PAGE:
We’re in the thick of trade season, and not a day goes by without a rumor, a whisper, or a full-length post about another player the Yankees have kicked tires on. With the obvious need for pitching, New York’s been tied to Madison Bumgarner, Marcus Stroman and others. As has been their MO for the past number of years, the Yankees have also been linked to the top available relievers like Ken Giles and Shane Greene.
Relievers have become the most sought-after commodity come trade deadlines, and in fact, the Yankees were one of the catalysts of this trend when they traded Aroldis Chapman and Andrew Miller for a king’s ransom back in 2016. The logic behind the Reliever Premium is pretty straightforward; you can leverage relief pitching in the playoffs more than you can any other player group.
A position player plays pretty much every game in the regular season and pretty much every game in the postseason. A starter is held to a firm schedule in the regular season, and can sometimes be leveraged to pitch more often in the postseason, but there’s still a highly defined regimen. Relievers can pitch a whole lot more in the postseason, with more off days and every inning a high-leverage one, so you get more value “per pitch”, or per appearance, than the other two groups.
In 2016, Miller appeared in 10 of Cleveland’s 15 postseason games, throwing 19.1 innings. That same year, Chapman worked 13 of 17 Cubs playoff games, for 15.2 innings. Just last season, Josh Hader threw 10 innings over seven games for the Brewers, only resting for three of Milwaukee’s postseason dates. This shows how teams can leverage relievers like no other players in the postseason.
This ability to get creative with relief pitchers, however, might actually work against the Yankees. Their bullpen is already so deep that it’s hard to find ways to achieve greater leverage with a new reliever. If Ken Giles ends up in Minnesota, Atlanta or Houston, he becomes one of the top three options in their bullpen. If he comes to the Bronx, he’d be one of five or six options, roughly on par with Chapman, Zack Britton, Chad Green, Adam Ottavino and Tommy Kahnle.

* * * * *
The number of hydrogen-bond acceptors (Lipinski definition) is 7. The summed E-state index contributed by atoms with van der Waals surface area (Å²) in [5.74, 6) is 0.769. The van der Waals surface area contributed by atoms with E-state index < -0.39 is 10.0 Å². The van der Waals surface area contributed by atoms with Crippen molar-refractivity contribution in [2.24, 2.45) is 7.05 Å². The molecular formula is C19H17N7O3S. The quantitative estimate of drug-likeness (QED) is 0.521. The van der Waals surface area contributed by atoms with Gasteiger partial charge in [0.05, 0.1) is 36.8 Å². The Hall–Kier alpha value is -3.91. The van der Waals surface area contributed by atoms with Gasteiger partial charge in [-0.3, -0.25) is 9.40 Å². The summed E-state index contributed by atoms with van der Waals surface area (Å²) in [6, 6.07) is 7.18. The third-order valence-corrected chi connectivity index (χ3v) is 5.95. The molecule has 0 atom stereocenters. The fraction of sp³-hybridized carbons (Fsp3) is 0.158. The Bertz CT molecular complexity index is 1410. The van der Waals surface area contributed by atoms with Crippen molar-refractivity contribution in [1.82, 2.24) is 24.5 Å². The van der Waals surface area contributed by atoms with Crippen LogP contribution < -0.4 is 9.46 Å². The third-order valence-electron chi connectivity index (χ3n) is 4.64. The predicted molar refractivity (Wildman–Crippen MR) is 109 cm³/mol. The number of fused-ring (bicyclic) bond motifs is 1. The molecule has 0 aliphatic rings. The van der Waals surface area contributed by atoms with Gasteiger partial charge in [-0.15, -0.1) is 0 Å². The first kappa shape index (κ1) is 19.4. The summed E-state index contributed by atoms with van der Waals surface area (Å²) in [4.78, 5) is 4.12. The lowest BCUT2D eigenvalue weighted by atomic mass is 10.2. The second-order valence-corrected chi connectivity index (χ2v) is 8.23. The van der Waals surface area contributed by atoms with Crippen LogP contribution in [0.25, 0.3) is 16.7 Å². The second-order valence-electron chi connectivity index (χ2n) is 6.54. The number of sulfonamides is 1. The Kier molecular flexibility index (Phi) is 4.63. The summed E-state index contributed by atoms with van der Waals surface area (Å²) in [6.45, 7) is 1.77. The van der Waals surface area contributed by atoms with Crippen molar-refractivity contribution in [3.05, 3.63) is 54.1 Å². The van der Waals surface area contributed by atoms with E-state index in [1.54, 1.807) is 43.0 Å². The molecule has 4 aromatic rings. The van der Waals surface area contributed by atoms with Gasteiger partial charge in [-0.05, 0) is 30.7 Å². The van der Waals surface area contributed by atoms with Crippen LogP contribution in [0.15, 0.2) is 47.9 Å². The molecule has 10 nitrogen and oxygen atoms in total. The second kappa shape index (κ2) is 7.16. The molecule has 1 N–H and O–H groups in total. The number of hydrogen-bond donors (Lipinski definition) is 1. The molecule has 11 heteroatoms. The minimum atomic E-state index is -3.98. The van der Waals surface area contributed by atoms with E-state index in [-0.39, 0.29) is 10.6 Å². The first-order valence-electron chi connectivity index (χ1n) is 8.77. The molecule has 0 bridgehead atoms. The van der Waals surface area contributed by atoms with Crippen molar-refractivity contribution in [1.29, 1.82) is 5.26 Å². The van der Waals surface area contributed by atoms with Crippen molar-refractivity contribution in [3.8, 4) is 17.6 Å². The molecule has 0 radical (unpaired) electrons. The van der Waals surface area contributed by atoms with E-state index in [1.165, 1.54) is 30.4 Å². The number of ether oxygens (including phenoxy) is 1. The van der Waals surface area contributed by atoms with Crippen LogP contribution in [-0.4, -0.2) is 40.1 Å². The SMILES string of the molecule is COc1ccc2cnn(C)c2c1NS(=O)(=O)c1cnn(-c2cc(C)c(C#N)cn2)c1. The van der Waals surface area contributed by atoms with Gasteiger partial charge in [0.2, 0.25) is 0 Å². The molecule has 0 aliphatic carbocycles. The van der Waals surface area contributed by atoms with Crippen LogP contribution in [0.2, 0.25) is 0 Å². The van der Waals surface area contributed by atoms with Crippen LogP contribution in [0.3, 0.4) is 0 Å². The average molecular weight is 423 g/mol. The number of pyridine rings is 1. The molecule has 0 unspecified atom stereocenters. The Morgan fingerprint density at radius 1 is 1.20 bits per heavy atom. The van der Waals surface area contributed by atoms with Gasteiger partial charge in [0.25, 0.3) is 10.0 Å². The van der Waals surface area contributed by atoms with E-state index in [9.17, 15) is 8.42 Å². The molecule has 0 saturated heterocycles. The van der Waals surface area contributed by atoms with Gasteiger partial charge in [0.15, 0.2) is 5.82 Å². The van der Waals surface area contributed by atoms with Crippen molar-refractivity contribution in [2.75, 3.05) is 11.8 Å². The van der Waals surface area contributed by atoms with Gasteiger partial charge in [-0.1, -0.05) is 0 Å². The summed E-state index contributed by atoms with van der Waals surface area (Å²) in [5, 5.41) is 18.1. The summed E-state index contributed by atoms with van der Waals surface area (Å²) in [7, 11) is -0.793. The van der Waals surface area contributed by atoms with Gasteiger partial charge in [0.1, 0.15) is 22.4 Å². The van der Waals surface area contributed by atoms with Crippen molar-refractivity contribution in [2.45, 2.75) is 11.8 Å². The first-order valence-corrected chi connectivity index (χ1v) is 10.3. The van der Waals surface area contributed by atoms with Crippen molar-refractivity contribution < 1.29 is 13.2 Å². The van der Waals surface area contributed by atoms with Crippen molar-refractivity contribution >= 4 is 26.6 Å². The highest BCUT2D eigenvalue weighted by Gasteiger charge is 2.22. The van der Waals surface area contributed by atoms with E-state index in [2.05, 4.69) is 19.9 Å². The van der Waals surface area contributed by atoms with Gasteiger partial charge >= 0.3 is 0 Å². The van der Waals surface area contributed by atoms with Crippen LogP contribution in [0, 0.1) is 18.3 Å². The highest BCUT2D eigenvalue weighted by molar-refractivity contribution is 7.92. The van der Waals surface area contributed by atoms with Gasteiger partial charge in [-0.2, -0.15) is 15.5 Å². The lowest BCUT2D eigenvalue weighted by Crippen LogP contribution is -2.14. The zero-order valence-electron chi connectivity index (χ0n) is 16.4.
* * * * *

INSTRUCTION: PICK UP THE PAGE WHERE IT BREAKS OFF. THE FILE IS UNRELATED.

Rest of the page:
On one hand, this is truly quite something. The Yankees could just trade for Giles or Greene and roll out an even more ludicrous relief corps, everyone working one inning and combining to strike out somewhere around a dozen batters. The diversity of options, however, means a new reliever can’t be leveraged the same way, which introduces a question of value to the Yankees.
The ability to leverage an acquired reliever makes him more valuable to a buying team, so they’re going to be willing to pay more. A team like the Twins, Braves or Astros can be more creative and ask more of a prospective reliever than the Yankees can, because the latter team just has so many other options that will all be used in a postseason run. As such, the Twins, Braves or Astros are likely to be willing to pay more than the Yankees, and trade talks are effectively an open auction: all participants make public bids and the highest bid wins.
This doesn’t really matter in discussions around starting pitching, since the potential for creative use is a lot lower, and the Yankees could easily slot a higher-performing starter into CC Sabathia or J.A. Happ’s spot. On the relief front, the Yankees’ indomitable existing bullpen might introduce a structural obstacle to trades, and perhaps further emphasizes that Brian Cashman’s focus should be on the rotation as July 31 approaches.